Sunday, June 16, 2024

Chibuku depots flourish in residential areas

It is Saturday afternoon, and the chirping birds compete with loud music, cars and the chit chat of people along the busy Moselewapula shopping complex in Woodhall, Lobatse.

Behind the packed Moselewapula bar, rowdy men and women whistle, sing and dance as they queue at the Chibuku kiosk to buy their favourite brew-in-a-box.

Young girls draped in skimpy tops, shorts and skirts sashay to the depot, cigarettes dangling from their hands, fluttering their eyelids and pouting their lips at the tipsy men.

There are grown women here too, with large juicy breasts hanging bra-less, dressed in hurriedly worn dresses and skirts, hair unkempt or covered in doeks, cheap sandals on their feet. With a practiced ease, they down the brew in two goes before discarding the boxes.

The men share a box; others hold on to theirs, as if scared that someone will pinch it. At regular intervals they take the box to their lips and take large gulps, their throats dancing as the brew travels down to their stomachs.

By evening, the mood has intensified. Many more cars are parked around the area, more people line into the kiosk with more sprawled on the ground, while others dance and sing along to the booming music box.

Young women are dragged this way and that by red-eyed men. Occasionally verbal spats and the occasional spurt of violence arise. This rumbling noise goes on until 10.30pm in the evening when the music is stopped and the kiosk closed.

The revelers are reluctant to leave and hang around until way after bars’ closing time, shortly after 11pm. Only then do they stagger to their cars, or make their way home into the dark, singing hopelessly off-key, or shouting mindless chatter to one another.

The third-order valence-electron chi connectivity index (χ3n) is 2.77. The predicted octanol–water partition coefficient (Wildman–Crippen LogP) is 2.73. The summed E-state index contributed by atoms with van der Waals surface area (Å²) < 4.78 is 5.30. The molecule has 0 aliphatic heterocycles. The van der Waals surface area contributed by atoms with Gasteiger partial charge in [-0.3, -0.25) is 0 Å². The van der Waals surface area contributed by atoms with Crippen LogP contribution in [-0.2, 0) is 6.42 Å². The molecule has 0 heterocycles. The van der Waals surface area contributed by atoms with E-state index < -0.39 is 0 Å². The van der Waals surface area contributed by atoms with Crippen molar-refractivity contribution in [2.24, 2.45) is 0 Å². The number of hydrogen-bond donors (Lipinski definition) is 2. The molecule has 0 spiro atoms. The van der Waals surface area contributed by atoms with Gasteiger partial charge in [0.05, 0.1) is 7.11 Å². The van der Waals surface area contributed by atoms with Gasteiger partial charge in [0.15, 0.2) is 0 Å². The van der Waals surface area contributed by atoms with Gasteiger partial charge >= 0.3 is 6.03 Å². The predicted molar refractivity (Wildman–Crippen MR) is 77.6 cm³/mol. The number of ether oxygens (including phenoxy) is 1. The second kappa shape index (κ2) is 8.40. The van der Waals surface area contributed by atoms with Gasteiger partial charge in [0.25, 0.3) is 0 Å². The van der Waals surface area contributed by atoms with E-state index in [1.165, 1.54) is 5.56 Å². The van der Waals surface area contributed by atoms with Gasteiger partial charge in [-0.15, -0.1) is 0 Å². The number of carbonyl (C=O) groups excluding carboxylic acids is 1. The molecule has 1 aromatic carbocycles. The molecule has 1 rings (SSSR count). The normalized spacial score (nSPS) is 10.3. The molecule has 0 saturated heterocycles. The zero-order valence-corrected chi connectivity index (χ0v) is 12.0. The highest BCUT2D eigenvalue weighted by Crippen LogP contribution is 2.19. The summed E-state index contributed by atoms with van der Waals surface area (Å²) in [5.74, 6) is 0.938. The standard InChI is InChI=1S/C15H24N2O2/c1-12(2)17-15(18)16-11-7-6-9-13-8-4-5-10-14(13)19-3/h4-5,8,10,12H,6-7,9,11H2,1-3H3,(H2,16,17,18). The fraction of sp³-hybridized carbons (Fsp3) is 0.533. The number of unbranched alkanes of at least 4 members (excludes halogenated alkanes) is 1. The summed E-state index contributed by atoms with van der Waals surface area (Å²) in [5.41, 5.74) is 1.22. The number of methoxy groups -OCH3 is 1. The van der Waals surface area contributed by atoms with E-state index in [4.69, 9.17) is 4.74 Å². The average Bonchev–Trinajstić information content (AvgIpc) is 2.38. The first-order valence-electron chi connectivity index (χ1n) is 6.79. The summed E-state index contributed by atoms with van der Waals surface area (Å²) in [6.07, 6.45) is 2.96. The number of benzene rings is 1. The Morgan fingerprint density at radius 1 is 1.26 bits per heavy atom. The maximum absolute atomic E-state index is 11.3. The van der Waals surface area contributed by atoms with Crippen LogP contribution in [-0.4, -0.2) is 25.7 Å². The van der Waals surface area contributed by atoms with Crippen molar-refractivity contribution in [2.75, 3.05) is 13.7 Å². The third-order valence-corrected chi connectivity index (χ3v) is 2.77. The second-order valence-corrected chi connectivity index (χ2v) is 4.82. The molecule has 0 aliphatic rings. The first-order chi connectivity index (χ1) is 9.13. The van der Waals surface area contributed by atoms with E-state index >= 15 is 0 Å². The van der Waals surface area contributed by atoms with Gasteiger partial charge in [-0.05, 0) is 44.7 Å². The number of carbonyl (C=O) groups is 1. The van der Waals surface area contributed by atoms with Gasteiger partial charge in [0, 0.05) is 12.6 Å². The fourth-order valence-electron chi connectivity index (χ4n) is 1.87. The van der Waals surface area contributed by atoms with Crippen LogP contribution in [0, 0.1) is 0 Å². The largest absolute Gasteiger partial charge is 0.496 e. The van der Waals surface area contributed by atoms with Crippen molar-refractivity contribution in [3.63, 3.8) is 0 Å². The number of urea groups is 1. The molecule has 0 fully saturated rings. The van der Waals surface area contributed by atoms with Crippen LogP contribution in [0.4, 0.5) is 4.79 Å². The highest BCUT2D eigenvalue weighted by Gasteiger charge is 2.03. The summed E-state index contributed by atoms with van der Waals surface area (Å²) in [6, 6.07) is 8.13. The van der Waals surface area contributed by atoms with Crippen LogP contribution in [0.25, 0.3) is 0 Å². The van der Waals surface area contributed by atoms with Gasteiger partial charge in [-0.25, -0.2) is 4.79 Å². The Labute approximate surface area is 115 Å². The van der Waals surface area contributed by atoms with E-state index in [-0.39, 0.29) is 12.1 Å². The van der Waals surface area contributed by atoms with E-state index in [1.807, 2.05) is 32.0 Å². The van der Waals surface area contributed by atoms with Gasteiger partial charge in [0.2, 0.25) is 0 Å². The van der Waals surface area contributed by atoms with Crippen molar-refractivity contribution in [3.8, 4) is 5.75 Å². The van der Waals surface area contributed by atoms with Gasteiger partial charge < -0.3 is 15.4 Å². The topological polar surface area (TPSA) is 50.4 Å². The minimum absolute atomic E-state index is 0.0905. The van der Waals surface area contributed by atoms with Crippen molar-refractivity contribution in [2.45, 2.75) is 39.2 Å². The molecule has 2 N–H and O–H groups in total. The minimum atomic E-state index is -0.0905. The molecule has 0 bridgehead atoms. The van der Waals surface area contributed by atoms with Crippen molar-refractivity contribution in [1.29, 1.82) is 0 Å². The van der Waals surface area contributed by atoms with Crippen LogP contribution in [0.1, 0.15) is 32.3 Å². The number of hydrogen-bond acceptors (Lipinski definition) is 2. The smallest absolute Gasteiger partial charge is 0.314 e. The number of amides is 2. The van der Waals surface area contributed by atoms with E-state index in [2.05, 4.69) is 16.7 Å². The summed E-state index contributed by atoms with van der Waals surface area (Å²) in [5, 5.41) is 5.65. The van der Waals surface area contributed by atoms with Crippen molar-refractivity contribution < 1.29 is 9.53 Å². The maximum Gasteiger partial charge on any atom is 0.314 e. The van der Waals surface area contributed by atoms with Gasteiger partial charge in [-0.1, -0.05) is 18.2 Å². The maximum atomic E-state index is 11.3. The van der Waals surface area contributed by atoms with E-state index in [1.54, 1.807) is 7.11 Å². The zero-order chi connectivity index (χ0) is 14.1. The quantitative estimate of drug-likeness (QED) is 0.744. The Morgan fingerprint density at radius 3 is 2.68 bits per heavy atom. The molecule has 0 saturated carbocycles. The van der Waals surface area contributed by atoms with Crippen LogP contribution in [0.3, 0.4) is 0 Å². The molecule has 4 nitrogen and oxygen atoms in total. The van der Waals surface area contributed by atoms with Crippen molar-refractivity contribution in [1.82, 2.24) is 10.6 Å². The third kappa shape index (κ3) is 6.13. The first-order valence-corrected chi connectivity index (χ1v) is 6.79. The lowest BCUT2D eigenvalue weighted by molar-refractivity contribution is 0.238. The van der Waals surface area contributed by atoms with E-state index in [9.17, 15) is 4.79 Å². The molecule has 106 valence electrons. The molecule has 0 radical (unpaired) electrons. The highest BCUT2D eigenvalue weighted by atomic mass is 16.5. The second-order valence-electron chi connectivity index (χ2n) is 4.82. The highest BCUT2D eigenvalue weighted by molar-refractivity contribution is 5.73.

It is a regular occurrence at the Moselewapula depot, which opened for operation late last year. The depot has gained popularity and is frequented by many who enjoy chibuku ÔÇô across age, gender and class.

This is despite newly established traditional beer regulations that stipulate that Chibuku depots must be situated at least 500 meters from schools, churches and main roads.

Lying in close proximity, 200 meters away, is Bothakga primary school. School children from surrounding Woodhall and Pitikwe residential locations pass here daily on their way home.
About 200 metres away is a main road that links to the A1 at the Sbrana hospital T-junction. There are homes directly opposite the depot. Revelers park their cars in front of the yards, sometimes closing off the occupants of the yards.

Since there are no toilets, they relive themselves in the nearby fences and hedges. And they leave empty boxes of the Chibuku shake-shake brew scattered around.

One irate resident, who refused to be named, points out that the depot has brought more problems.
“We were never consulted about this depot. We just saw Chibuku vehicles out of the blue and before long the kiosk was operating. It’s opened daily from 2pm until late at night, so you can imagine what a head ache it’s causing. These people make noise, are rowdy and leave their boxes scattered everywhere. This is not good. We are more susceptible to crime and our women and girls aren’t safe because the men who sit there harass passers-by.”